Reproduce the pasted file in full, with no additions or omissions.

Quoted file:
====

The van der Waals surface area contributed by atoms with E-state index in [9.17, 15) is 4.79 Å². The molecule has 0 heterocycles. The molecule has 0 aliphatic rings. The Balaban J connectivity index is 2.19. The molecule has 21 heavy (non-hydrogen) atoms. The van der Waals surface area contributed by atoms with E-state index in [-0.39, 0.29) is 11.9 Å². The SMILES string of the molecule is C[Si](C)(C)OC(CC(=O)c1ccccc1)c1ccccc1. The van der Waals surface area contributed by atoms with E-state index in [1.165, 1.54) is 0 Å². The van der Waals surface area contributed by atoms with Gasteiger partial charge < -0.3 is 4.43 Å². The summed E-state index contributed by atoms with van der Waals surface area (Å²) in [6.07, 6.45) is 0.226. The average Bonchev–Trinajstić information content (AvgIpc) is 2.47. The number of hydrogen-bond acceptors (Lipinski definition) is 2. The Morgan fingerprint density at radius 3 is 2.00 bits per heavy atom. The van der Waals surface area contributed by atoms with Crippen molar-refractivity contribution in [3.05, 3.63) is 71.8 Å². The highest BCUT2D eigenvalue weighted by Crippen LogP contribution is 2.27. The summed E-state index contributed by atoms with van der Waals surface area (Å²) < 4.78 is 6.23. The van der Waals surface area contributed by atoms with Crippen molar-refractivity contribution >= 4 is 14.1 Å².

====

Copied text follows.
The van der Waals surface area contributed by atoms with E-state index in [9.17, 15) is 4.79 Å². The molecule has 0 heterocycles. The molecule has 0 aliphatic rings. The Balaban J connectivity index is 2.19. The molecule has 21 heavy (non-hydrogen) atoms. The van der Waals surface area contributed by atoms with E-state index in [-0.39, 0.29) is 11.9 Å². The SMILES string of the molecule is C[Si](C)(C)OC(CC(=O)c1ccccc1)c1ccccc1. The van der Waals surface area contributed by atoms with E-state index in [1.165, 1.54) is 0 Å². The van der Waals surface area contributed by atoms with Gasteiger partial charge < -0.3 is 4.43 Å². The summed E-state index contributed by atoms with van der Waals surface area (Å²) in [6.07, 6.45) is 0.226. The average Bonchev–Trinajstić information content (AvgIpc) is 2.47. The number of hydrogen-bond acceptors (Lipinski definition) is 2. The Morgan fingerprint density at radius 3 is 2.00 bits per heavy atom. The van der Waals surface area contributed by atoms with Crippen molar-refractivity contribution in [3.05, 3.63) is 71.8 Å². The highest BCUT2D eigenvalue weighted by Crippen LogP contribution is 2.27. The summed E-state index contributed by atoms with van der Waals surface area (Å²) < 4.78 is 6.23. The van der Waals surface area contributed by atoms with Crippen molar-refractivity contribution >= 4 is 14.1 Å².